Back to the plank. When we stay with it, focusing on our breath, noticing the effort in our muscles, bones, our mental fortitude, and surrender into it, that is where the magic happens. We get stronger, physically, but if we are paying attention, we start to learn a couple of lessons that serve us off the mat. When we do not run away from discomfort, and instead, notice it, with curiosity - what’s going on in my body? In my mind? What sorts of labels am I attaching to the experience, to the emotions and sensations? - that is the point we enter a more mindful way of being. When we stay in that moment and open ourselves up to what is happening, rather than doing our best to end the state of discomfort, we are getting stronger. And this very practice is something we can take off the mat and into our lives. Are we stuck in traffic? Waiting in line? Overwhelmed by a To Do List? Bewildered about what to make for dinner? At a loss on how to solve a problem? Feeling stuck in a rut? Often, this is the point at which we reach for our smartphone (to check out mentally, not to call a friend for a meaningful connection), a cocktail, a pill or other packaged chemical (food).
That blissful release that we feel when we move from plank to flat on our bellies, with our arms alongside our body, our head turned, surrendering into our mat - gosh, such a good feeling! Why don’t we do this pose more often, in our daily lives? And, yet, it wouldn’t feel as great if we hadn't first pushed ourselves to that edge, in plank. If we went from, say, sitting on the couch, checking Instagram, to lying on the ground, we would not feel the delicious sense of accomplishment and physical tingling that comes from withstanding discomfort and then resting right afterwards. Just like, off the mat, if I have a stressful day, and at the end of it, “reward” or “relieve” myself with wine, I can tell you from experience and after about 16 months of sobriety, that staying with the discomfort and doing the work to learn more about myself, my habitual thinking and behavior, and making some healthy changes in my life, I feel far better now than I ever did during or after the “mommy juice.” But I can also tell you, before I made my decision that alcohol is not an option (a decision I then made every 24 hours), I would not have fathomed the freedom I feel, being released from the entrapments of being a drinker.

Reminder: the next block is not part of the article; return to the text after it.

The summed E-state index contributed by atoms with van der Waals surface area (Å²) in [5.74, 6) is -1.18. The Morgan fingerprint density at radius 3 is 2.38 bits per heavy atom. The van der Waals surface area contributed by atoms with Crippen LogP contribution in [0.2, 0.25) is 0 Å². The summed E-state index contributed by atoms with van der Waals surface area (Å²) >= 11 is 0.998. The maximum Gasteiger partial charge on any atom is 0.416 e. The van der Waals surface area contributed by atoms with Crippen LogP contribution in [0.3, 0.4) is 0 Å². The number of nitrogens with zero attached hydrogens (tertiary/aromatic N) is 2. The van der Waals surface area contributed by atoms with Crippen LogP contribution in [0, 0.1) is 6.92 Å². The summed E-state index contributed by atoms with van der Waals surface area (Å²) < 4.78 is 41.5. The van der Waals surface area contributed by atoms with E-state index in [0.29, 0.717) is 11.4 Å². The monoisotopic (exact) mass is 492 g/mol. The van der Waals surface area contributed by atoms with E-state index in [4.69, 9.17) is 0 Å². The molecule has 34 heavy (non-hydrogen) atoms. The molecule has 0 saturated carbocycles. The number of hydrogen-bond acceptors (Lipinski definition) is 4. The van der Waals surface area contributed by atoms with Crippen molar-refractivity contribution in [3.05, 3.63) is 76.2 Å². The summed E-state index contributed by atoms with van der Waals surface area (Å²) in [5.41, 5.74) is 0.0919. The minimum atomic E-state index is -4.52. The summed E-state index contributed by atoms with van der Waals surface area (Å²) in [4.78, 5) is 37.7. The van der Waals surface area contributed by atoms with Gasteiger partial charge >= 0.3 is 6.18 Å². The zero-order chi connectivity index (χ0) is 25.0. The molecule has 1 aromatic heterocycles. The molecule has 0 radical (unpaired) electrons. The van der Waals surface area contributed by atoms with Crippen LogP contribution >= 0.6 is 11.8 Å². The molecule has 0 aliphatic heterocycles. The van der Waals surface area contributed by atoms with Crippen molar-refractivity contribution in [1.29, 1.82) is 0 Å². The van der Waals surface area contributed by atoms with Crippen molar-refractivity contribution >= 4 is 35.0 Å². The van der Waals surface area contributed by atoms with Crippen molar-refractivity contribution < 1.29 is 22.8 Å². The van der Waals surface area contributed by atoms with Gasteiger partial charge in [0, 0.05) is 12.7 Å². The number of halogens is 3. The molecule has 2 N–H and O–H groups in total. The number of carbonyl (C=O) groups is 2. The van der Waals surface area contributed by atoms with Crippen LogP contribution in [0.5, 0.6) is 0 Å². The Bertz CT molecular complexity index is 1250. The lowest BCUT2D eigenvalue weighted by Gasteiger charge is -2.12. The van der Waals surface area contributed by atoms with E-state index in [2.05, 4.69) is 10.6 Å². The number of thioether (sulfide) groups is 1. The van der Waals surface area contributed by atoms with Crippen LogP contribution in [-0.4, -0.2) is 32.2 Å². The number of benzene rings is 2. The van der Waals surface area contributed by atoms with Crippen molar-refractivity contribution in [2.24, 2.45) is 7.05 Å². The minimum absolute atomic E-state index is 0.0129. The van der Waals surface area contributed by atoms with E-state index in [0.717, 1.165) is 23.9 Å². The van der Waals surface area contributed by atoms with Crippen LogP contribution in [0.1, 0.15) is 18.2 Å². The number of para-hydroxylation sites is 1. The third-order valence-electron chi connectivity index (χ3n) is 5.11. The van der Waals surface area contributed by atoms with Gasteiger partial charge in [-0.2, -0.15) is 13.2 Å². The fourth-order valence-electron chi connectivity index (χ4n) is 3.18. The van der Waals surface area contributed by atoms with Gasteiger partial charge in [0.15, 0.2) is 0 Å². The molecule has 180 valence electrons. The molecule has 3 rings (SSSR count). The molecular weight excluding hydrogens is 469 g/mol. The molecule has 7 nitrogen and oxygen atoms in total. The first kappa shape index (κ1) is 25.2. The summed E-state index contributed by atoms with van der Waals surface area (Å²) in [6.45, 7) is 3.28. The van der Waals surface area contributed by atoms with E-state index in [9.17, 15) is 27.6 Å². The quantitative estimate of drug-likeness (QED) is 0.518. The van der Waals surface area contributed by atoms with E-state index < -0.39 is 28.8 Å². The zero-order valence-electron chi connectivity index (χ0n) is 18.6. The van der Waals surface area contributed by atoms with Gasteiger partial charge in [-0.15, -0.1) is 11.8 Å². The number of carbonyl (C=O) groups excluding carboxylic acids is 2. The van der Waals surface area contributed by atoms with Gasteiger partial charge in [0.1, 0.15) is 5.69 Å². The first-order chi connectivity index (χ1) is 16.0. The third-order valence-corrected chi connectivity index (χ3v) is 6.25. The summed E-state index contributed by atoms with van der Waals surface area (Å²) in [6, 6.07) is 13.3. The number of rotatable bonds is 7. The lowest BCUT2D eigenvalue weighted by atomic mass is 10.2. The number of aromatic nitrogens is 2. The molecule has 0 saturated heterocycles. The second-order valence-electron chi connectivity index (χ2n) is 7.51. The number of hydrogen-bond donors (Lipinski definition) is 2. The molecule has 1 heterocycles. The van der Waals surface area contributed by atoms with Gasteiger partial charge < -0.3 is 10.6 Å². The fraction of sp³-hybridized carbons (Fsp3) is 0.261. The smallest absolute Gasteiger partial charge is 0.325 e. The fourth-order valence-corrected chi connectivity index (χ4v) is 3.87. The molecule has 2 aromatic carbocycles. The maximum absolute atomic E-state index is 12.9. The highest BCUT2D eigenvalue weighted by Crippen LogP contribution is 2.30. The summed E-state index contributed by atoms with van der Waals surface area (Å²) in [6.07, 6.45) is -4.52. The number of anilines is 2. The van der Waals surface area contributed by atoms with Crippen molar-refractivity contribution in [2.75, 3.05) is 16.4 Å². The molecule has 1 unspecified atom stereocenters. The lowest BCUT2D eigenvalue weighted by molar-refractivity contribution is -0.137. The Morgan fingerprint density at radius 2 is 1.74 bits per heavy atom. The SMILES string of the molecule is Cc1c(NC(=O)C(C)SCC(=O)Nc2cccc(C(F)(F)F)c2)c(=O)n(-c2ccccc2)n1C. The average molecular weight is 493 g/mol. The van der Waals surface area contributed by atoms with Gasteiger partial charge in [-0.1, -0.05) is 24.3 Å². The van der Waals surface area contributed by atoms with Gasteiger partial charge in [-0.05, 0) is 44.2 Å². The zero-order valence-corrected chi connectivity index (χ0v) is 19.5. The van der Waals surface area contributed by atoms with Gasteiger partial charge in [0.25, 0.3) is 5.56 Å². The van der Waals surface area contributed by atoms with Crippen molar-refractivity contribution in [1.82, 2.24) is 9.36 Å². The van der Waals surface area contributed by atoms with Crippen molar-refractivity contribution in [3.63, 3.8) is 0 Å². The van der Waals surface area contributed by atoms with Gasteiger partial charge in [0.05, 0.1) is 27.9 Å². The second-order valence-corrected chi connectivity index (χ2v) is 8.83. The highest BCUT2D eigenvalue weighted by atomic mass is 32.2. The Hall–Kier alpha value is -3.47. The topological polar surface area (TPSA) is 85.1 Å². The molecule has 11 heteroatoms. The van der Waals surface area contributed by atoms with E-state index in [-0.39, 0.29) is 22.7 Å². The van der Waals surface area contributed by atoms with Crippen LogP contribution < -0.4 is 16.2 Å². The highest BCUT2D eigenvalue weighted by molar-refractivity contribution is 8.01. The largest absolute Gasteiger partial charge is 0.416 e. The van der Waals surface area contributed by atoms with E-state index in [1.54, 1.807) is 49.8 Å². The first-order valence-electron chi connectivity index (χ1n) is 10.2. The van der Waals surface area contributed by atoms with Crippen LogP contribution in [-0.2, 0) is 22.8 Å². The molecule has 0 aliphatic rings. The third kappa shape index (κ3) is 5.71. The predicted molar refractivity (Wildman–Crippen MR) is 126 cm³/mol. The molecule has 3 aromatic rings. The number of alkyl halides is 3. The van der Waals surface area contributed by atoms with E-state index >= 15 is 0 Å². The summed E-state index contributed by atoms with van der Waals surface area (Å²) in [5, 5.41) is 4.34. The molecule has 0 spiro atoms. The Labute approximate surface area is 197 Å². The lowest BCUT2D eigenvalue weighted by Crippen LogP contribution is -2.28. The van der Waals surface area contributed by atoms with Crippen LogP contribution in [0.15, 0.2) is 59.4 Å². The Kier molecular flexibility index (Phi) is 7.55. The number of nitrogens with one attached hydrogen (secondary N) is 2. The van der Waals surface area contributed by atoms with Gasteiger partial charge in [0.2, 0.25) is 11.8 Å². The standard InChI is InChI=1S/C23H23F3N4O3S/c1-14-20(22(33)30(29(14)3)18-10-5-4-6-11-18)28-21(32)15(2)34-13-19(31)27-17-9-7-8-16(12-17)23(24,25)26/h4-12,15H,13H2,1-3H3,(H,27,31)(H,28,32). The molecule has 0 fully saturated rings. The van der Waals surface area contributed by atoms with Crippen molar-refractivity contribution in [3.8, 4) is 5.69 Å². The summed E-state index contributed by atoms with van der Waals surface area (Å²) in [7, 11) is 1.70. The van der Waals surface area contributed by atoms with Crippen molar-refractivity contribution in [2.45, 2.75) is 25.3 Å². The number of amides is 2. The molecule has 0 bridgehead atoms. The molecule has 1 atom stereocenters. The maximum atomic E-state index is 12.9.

I think it’s natural to want to spend as much time in “good” states, that feel comfortable to us. It’s definitely for most people, the default - to instinctively move toward pleasure and away from pain. I remember when I was getting ready to deliver my second baby, my friend told me that her OB-GYN (not mine, phew) said he thought women who didn’t want an epidural were nuts - why would you want to endure pain when you don’t have to? I guess that’s the main reason opiate addiction is such an epidemic right now, since pain became a way to rate medical care, so doling out pills to erase pain was a smart business move. When my kids complain of a headache or a stomach ache, first we think about what may be causing it, then we try solutions such as water and yoga poses. Hopefully, my kids are not learning to end their pain as quickly as possible, but rather, thinking about the root cause, and some more natural solutions. And, yes, talking about this alternative form of discomfort management is part of the prevention plan.
One of my friends posted this quote from one of the best books I have read lately, which I think beautifully sums up what Glennon Doyle Melton calls our “brutiful” life:
“We want life to be as dazzling and painless as possible. Life, on the other hand, has a way of humbling us, and heartbreak is built into its agreement with the world. We’re young, until we’re not. We’re healthy, until we’re not. We’re with those we love, until we’re not. Life’s beauty is inseparable from its fragility.”
- Susan David in Emotional Agility